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A Classroom of the Mind
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2014 GSAT Results for Jamaican Kids
E Learning in Jamaica WIN PRIZES and try our Fun Animated Games
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Slip Slidin' Away—Under the Sea
Earth Rocks On
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An Ocean View's Downside
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A 'Book' on Every Living Thing
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Sahara Cemetery
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Turning to Sweets, Fats to Calm the Brain
A Taste for Cheese
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GSAT English Rules
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Scotiabank Jamaica Foundation Grade Six Achievement Test (GSAT) Scholarships
Ministry of Education Announces 82 GSAT Scholarships for 2010
2014 GSAT Results for Jamaican Kids
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Results of GSAT are in schools this week
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How a Venus Flytrap Snaps Shut
Math is a real brain bender
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Gut Germs to the Rescue
Teen Brains, Under Construction
Gut Microbes and Weight
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Caterpillars
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What Not to Say to Emerging Readers
Children and Media
The Surprising Meaning and Benefits of Nursery Rhymes
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Strange Universe: The Stuff of Darkness
Invisibility Ring
Extra Strings for New Sounds
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White fuzzy mold not as friendly as it looks
Making the most of a meal
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Copperhead Snakes
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Roving the Red Planet
Mercury's magnetic twisters
Asteroid Lost and Found
Technology and Engineering
A Satellite of Your Own
Toy Challenge
Young Scientists Take Flight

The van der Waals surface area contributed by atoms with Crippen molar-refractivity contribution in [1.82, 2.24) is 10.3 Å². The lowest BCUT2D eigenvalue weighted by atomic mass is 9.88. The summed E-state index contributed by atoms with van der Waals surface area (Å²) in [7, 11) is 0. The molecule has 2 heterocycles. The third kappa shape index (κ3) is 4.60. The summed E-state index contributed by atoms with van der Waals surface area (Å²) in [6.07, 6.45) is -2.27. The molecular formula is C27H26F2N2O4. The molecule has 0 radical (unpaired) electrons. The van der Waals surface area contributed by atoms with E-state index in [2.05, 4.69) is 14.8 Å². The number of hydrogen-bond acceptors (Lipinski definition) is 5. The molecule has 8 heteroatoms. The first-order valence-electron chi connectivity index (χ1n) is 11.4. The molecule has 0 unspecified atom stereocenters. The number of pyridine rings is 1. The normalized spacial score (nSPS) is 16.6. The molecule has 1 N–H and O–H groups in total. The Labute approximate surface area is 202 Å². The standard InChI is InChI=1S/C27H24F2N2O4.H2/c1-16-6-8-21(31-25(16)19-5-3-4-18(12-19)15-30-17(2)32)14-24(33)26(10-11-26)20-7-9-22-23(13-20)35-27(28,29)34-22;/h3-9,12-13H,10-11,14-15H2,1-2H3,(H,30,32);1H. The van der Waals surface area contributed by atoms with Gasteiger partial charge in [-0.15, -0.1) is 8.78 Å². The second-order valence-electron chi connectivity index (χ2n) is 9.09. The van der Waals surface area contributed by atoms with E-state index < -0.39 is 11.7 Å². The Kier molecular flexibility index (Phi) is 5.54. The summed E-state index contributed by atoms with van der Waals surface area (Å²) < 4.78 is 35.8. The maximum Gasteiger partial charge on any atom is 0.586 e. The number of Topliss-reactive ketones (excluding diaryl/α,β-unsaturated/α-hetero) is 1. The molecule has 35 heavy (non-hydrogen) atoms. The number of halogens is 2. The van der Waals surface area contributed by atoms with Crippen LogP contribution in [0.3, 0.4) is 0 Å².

The Parts of Speech
What is a Preposition?
Adjectives and Adverbs
What is a Verb?
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Robots on the Road, Again
Tinkering With the Basic Bike
Middle school science adventures
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Where rivers run uphill
Either Martians or Mars has gas
Science loses out when ice caps melt
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Big Fish in Ancient Waters

Small things have been in the news a lot lately. First came word of a species of little people who lived in Indonesia tens of thousands of years ago (see http://www.sciencenewsforkids.org/articles/20041103/Note2.asp ). Then, scientists announced the discovery of an unusually small type of dinosaur that used to live in Germany (see http://www.sciencenewsforkids.org/articles/20041117/Note2.asp ). This week, it's news that certain space objects are smaller than astronomers used to think they were (see http://www.sciencenewsforkids.org/articles/20041201/Note2.asp ). A new set of fossils suggests that a species of really big fish lived off the coast of South Carolina 26 million years ago. Now extinct, the giant fish, called Xiphiorhynchus rotundus, belonged to a group of water creatures called billfish. The group includes modern-day swordfish and marlin. If you could catch an adult X. rotundus today, it would break all world records for size. In modern times, the record holder among billfish is a black marlin that was caught in 1953 off the coast of Peru. It was 4.4 meters (14.4 feet) long and weighed 708 kilograms (1,560 pounds). X. rotundus was at least 5.1 meters (16.7 feet) long, says Harry Fierstine, a researcher from California Polytechnic State University in San Luis Obispo. That's about the size of a big alligator! To come up with this estimate, the scientists compared the X. rotundus fossils with bones from a close European relative (also extinct). The new find included a few vertebrae (spine bones), which measured as much as 14.7 centimeters (5.8 inches) long and 10.9 centimeters (4.3 inches) across. The ancient fish could have had anywhere from 24 to 26 vertebrae along its spine, so full-grown adults might have been even bigger than an alligator. Either way, X. rotundus is the biggest billfish ever discovered. Imagine the size of the fishing rod you would need to catch one of those!—E. Sohn

Big Fish in Ancient Waters
Big Fish in Ancient Waters








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